Names are more than just words; they are identities

Media law and patriarchy Why Jishas real name is more powerful than any pseudonym Students holding a protest in New Delhi on Friday over the brutal rape and murder of a law student in Kerala. PTI Photo
Blog Justice For Jisha Saturday, May 07, 2016 - 17:36

Since her assault, rape and murder ten days ago, Jisha’s ordeal has created a massive uproar in Kerala. With social media users outraging over the lack of action, rallies and protests increasing the pressure on the authorities and political bigwigs compelled to weigh in on the issue – the case has snowballed immensely in every aspect.  

However, it has so happened that despite the massive mobilization in Kerala, there are some who are contesting the incessant flashing of her name on television screens and other publications.

To the effect of the law, the objection is undisputable. According to Section 228A of the Indian Penal Code, publicly naming a rape victim is a punishable offence, unless written consent is obtained from the victim or in the event of her passing, by her kin. It is being asked by many therefore, that when Jyoti Singh was given ‘privacy’ and ‘respect’ behind the moniker ‘Nirbhaya’ in 2012, why the same courtesy is not being extended to Jisha.

There is a significant difference however, in how Jyoti’s and Jisha’s cases played out. The latter’s was initially believed to be a murder and assault case where the law to withhold identity does not apply. Signs of rape were ascertained later and by then her name had been used so widely that even the Kerala Chief Minister Oomen Chandy had put up a post with her picture on May 3.

However, let’s take a democratic liberty to dissect the basis on which the said law is made. Ours is a patriarchal society where the refrain of rape being worse than death is way too common. The law internalizes this ideology, aiming to “protect” women whose “virginal purity” is “violated” from being socially ostracized and marginalized.

As a woman, I do not agree to the reasoning behind the law which still assumes my dignity as a fragile little thing at the mercy of the society. If I am violated then why must I have to hide? Are we not reiterating the regressive attitude of the society my enforcing the law blindly?

However, despite all feminist arguments I may present, I must concede that the fabric of the society will not change overnight. The ostracism is real, and all women may not be equipped to stand up to it. Therefore, by the virtue of being a law, it must be utilitarian, that is, one that works for the greatest good of the greatest number.

But when the shame is absent, when the ostracism is being subsumed sympathy and support for the victim, like in the case of Jisha, must we take a moral high-ground and ask that her name not be used?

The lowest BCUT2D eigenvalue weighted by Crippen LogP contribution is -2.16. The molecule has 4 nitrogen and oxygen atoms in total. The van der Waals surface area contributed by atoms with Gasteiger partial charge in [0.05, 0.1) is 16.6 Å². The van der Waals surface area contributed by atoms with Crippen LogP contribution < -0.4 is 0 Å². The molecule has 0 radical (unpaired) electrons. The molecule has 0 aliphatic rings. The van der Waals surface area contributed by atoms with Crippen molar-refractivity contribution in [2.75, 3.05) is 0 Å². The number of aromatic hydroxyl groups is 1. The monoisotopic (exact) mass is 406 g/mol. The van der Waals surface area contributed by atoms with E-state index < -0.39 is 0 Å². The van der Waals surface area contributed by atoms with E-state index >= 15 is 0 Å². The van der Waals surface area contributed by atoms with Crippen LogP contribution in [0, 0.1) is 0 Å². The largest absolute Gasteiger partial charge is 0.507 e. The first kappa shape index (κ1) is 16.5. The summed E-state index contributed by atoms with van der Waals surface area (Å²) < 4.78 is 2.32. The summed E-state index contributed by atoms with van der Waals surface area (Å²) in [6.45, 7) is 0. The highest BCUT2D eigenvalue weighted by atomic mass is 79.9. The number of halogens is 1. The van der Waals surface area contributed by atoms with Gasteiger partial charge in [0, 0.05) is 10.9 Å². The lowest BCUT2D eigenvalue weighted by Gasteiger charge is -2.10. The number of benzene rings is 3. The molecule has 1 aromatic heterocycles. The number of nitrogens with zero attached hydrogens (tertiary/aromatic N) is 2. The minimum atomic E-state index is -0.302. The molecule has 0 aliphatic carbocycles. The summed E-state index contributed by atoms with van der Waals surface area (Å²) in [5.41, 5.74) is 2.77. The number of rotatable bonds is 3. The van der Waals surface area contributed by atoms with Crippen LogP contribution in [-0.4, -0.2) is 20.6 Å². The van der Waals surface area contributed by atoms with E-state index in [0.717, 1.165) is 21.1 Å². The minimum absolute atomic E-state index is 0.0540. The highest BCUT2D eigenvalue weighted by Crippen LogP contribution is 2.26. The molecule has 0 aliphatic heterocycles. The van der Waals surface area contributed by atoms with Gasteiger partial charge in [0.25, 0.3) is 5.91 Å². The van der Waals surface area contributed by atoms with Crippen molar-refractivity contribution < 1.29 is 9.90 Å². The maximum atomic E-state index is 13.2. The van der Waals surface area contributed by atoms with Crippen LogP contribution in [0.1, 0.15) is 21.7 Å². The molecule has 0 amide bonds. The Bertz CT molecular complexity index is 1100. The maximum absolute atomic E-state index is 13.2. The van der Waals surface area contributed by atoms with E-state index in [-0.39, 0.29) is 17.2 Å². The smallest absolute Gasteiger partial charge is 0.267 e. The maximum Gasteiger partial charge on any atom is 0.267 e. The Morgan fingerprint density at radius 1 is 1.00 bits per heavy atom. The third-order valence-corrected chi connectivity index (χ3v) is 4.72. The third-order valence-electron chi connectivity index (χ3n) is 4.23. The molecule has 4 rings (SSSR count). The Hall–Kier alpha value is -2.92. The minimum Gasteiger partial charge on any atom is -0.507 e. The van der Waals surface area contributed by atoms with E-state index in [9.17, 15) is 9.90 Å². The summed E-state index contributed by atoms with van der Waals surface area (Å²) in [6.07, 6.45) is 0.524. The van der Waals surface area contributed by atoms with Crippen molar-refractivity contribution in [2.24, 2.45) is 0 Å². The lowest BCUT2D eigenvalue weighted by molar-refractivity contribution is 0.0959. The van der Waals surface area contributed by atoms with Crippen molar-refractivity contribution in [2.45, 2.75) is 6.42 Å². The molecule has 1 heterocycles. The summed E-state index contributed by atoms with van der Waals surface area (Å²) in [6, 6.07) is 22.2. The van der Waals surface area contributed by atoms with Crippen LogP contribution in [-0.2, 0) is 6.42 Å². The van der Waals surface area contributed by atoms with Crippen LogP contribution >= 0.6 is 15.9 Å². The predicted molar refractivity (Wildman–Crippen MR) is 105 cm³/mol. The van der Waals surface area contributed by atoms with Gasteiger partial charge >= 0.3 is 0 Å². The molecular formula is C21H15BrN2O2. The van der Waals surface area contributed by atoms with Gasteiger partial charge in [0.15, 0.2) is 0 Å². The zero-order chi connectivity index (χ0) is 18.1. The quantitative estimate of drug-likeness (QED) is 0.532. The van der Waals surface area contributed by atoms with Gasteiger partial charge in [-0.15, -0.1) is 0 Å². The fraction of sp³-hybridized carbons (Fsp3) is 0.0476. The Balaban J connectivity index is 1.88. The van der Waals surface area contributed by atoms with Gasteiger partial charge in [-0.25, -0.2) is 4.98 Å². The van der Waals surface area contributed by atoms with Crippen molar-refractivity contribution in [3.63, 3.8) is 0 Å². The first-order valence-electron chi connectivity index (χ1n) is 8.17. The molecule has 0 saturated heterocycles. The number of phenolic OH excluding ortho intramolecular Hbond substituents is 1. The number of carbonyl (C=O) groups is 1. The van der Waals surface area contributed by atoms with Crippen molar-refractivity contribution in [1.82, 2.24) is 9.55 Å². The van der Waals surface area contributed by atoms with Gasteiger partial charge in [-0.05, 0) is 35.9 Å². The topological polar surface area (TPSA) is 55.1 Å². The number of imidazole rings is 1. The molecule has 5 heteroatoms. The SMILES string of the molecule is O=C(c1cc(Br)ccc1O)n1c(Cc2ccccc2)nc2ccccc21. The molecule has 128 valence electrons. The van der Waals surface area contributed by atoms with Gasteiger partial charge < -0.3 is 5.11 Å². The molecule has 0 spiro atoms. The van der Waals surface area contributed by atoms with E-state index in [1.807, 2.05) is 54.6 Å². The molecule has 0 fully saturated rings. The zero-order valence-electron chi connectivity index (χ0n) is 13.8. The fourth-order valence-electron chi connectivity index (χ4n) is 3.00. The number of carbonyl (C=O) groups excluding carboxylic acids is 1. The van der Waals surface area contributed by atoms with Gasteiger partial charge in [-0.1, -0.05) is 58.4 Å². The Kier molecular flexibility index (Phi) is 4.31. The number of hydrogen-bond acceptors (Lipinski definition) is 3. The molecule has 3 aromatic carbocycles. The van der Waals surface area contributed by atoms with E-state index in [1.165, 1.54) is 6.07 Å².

"My daughter's name was Jyoti Singh and I am not ashamed to name her. Those who commit heinous crimes like rape, their heads should hang in shame, not the victims or their families. You should take her name too."

These were the words of Asha, Jyoti Singh’s mother, on December 16, 2015. Herein lies the power of a name – if ‘Nirbhaya’ mobilized people to the agony that she and countless other women go through every day, ‘Jyoti Singh’ humanized her.

Why must a superficial, martyr-like name be used for anyone who goes through something so terrifying, evil and harrowing? Isn’t fear but a natural human emotion?

Similarly, Jisha’s name humanized her in a country where crimes against women are reported every two minutes. Using Jisha’s name therefore, ultimately challenges the idea that the one on the receiving end of this heinous act must continue to stay in the sidelines. It turns the problem of plenty on its head, where within so many reports, cases and tiny 200-word columns, voices and identities are anyway lost, with or without the law shielding them.

Her name is rebuilding the discourse around law, gender, rape and caste politics in Kerala. And to that end, ‘Jisha’, a five-letter word, may have given everyone with resonating causes more strength than a generic blurb within the ambit of law ever would.

Names are much more than just words. ‘Jisha’ has become a symbol of her unfulfilled ambition, the burden of her gender and of the difficulties she and her family were facing due to the accident of birth. It is her name that has struck conversations, started debates, lit fires within people to take to the streets and compelled the political will to address issues that lie within the intersections of her identity.

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